Outrage Grows Over Preventative Power Outages in California

A Pacific Gas & Electric worker walks in front of a truck in San Francisco on Aug. 15, 2019. Two years to the day after some of the deadliest wildfires tore through Northern California wine country, two of the state’s largest utilities shut off power to more than 800,000 customers in 37 counties, in what would be the largest preventive shut-off to date as utilities try to head off wildfires caused by faulty power lines. (AP Photo/Jeff Chiu, File)

SAN JOSE, Calif. (CN) – San Jose, Northern California’s largest city, had 68 inoperable traffic signals during the Thursday morning commute. It snarled traffic worse than usual, and San Jose’s usual is already terrible.

The traffic nightmare was just one of the impacts of a major power outage undertaken voluntarily by Pacific Gas & Electric, the largest utility in California. PG&E shut off power to nearly 800,000 customers out of fear that high winds combined with dry vegetation and low humidity could facilitate another catastrophic wildfire.

The conditions mirrored November 2018, when the Camp Fire razed the town of Paradise, killing 85 and destroying thousands of houses and businesses.

Two years ago, the city of Santa Rosa saw entire neighborhoods burned to the ground as a result of dry windy weather.

While San Jose Mayor Sam Liccardo understands that climate change and other factors are making such fires more probable and more dangerous, he insisted PG&E must find other solutions than shutting off power for days at a time.

“It’s not the shutdown that’s most worrisome, but the length of time,” he said. “What becomes a minor inconvenience for a few hours becomes a major public health hazard when extended for a few days.”

Many residents have been told they could be without power for five days. Apart from keeping food cold in refrigerators and freezers, many people depend on electricity for medical devices for their survival.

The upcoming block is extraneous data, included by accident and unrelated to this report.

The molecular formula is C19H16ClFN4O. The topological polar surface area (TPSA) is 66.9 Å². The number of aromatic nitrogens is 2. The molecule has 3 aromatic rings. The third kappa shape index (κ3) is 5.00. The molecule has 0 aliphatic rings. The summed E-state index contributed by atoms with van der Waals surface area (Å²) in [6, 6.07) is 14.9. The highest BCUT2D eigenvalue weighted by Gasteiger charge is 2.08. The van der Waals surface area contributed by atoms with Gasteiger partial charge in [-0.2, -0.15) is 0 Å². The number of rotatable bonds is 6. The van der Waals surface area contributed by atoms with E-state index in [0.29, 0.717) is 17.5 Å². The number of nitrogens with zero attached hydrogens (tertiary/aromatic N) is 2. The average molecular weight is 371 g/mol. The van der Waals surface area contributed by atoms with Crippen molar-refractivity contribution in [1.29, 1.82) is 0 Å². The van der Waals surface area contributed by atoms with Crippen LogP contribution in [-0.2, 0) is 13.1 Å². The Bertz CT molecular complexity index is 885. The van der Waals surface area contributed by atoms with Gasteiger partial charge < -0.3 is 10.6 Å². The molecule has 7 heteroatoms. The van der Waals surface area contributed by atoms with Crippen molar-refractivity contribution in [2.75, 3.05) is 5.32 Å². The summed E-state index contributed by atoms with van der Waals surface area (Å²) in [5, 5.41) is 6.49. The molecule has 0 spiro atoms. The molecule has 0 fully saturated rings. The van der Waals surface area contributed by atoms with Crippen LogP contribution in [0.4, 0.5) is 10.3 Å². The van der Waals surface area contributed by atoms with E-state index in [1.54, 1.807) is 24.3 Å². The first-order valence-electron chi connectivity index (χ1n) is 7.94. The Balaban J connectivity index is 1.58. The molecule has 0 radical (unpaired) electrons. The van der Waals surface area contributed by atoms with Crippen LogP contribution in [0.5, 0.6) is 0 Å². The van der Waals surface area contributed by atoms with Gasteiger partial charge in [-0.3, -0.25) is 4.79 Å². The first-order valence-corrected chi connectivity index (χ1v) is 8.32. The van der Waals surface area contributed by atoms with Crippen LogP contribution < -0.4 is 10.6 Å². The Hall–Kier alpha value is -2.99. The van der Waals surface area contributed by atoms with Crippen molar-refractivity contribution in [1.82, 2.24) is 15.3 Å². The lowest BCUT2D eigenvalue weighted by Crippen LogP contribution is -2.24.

San Jose has set up stations where such people can access the power they need, but Liccardo said PG&E should do more to accommodate such customers.

“The cost should be borne by PG&E,” said Liccardo.

Outrage at the investor-owned utility was rampant throughout Northern California.

“Petaluma only had winds of 4 mph and I’m still without power, with twin newborn babies,” said Laruen Kumar, a resident who lives near where the Tubbs Fire burned two years ago. “I understand it would be necessary if we had high winds, but we didn’t.”

It was a common complaint.

In Santa Cruz, residents wondered why much of the town went without power on Thursday when wind speeds seemed rather subdued compared to most days for the coastal town.

The National Weather Service maintained high wind events are still possible for much of Northern California into Thursday evening, but for many municipalities the predicted wind events never materialized.

However, some areas did receive hurricane-force winds with gusts above 70 miles per hour. There have also been some fires, including a 500-acre fire kicked up by Santa Ana winds that evacuations in Riverside County. The Sandlewood Fire is 0% contained.

Many customers in Southern California – which is outside PG&E’s service area – have lost power as well.

Liccardo said these type of power outages could “be with us for many years to come.”

“We need to address the effects of climate change,” he said. “They are quite real and we felt them today.”

On Thursday afternoon, PG&E said about 600,000 customers remained without power, while electricity had been restored for 126,000 customers. Safety inspections of transmission lines have begun in counties where 270,700 people are without power, a first step in turning the power back on.

%d bloggers like this: